Have you heard of Nano Labs (NASDAQ:NA)? If not, that’s okay. After all, it’s not even a public company — yet. However, the NA stock IPO has investors’ attention as it comes at a difficult time in the stock market. Scheduled for Tuesday, investors are eager to see the market’s risk appetite for the Nano Labs IPO.
What does Nano Labs do?
The company is a metaverse-focused chipmaker. According to the company:
Nano Labs is a leading fabless IC design company, dedicated to the development of HTC (High Throughput Computing) chips, HPC (High Performance Computing) chips, distributed computing and data storage solutions, and other solutions. … Nano currently has three categories of products including HTC solutions, HPC solutions and distributed computing and data storage solutions.
Further, it’s estimated that the “global fabless IC design market increased to $170 billion in the past four years.”
However, the IPO does not come at the best time in the market.
Breaking Down the NA Stock IPO
The NA stock IPO comes at a time when tech stocks in general are struggling through a bear market. Worse, semiconductor stocks are badly wounded and growth stocks have been obliterated. The IPO also comes at a time when there is not much appetite for risk at all. Stocks have badly struggled, while cryptocurrencies have been crushed. Investors haven’t even been able to hide in safe havens like bonds or gold.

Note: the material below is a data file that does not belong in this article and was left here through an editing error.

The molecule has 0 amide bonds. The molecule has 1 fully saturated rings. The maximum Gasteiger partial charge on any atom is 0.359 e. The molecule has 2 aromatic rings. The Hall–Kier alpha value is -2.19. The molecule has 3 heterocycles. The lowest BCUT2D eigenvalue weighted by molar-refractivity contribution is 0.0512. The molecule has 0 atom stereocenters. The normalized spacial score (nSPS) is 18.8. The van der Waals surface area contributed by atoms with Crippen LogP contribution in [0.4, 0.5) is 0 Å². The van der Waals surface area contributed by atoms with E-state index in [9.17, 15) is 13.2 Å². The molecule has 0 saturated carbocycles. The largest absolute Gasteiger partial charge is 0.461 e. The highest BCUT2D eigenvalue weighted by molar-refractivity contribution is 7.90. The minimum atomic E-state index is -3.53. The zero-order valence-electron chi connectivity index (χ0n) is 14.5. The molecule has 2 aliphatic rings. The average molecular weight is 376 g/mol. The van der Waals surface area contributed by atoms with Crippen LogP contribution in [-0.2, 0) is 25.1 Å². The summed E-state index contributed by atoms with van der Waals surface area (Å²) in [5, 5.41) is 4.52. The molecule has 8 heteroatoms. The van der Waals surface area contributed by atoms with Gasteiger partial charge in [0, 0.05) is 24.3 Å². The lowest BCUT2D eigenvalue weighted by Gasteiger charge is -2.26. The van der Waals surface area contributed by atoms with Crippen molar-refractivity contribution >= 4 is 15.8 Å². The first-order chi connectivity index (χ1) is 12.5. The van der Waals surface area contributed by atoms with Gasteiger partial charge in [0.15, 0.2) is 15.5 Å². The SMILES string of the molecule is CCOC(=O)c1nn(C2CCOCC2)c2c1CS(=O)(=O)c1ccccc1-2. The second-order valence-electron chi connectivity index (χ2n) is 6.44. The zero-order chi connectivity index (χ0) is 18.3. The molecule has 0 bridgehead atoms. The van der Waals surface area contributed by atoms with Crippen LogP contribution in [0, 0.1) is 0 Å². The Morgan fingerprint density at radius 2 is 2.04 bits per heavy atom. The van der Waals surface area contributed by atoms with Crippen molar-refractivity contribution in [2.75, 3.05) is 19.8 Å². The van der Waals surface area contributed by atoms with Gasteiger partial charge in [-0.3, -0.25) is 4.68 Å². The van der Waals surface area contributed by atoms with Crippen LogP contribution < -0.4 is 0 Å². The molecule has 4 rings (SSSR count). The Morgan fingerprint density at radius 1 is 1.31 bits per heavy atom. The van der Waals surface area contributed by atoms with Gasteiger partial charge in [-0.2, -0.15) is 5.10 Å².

As it relates to cryptocurrencies, Nano Labs faces more potential headwinds. In the “Risks Relating to Our Business” section of its Form F-1, the company lists two concerning notes. They include:
- Volatility of the cryptocurrency market.
- Significant revenue contribution from our cryptocurrency mining machines.
As for the actual Nano Labs IPO, the company recently reduced the size of its offer. Previously, the company planned to offer 3.5 million American Depositary Shares (or ADSs) between $9.50 and $11.50.
Now though, Nano Labs plans to offer 1.77 million shares — roughly half — between $11.35 to $11.51 per ADS. In other words, less shares offered at the higher end of the range.
Does that mean the NA stock IPO will be a flop? No, not necessarily. However, there’s no denying that the IPO comes at a difficult time in the market while investor sentiment is incredibly low.
On the date of publication, Bret Kenwell did not have (either directly or indirectly) any positions in the securities mentioned in this article. The opinions expressed in this article are those of the writer, subject to the InvestorPlace.com Publishing Guidelines.